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Choosing an Antipsychotic Medication

More than with medications for other medical conditions, there is wide variation in how individuals respond to different antipsychotic medications. Often, a "trial and error" approach must be used, trying different antipsychotics (or combinations of antipsychotics) until the best medication for an individual is found. What works best for one person is not always what works best for the next person.
Most healthcare providers who deal with psychotic disorders are familiar with the results of the CATIE trial, which is changing the way people think about treating schizophrenia, and are more than willing to discuss this important study with their patients.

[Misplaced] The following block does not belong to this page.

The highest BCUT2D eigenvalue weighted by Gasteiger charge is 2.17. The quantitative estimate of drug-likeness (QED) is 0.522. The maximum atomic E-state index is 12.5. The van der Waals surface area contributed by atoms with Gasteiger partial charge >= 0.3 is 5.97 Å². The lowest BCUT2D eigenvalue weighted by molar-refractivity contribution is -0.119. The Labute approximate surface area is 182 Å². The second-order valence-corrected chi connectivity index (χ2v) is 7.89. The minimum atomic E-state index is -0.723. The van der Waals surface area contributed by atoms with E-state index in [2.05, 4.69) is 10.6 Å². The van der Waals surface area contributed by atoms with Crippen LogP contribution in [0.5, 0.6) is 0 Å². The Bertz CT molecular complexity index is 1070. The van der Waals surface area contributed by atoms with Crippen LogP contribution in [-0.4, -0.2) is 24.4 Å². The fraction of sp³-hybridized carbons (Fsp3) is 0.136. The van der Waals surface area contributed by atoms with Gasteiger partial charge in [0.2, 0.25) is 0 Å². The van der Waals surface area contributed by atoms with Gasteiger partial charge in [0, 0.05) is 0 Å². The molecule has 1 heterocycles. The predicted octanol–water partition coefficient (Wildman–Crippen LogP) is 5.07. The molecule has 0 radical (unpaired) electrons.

Affording Antipsychotics

Antipsychotic medication can be expensive. Many people with severe psychotic disorders may not be able to work and may be considered disabled. As such, some people who need these medications receive public assistance through Medicaid or, more recently, through Medicare Part D. Private insurance almost always covers antipsychotic medications. Individual state programs may also offer financial assistance for those with mental illness.
Do not be afraid to tell your healthcare provider if you have trouble paying for your medication. He or she can help you find ways to afford your medication, including public assistance programs or programs through pharmaceutical companies.
Written by/reviewed by:
Last reviewed by: Kristi Monson, PharmD;
Last updated/reviewed:
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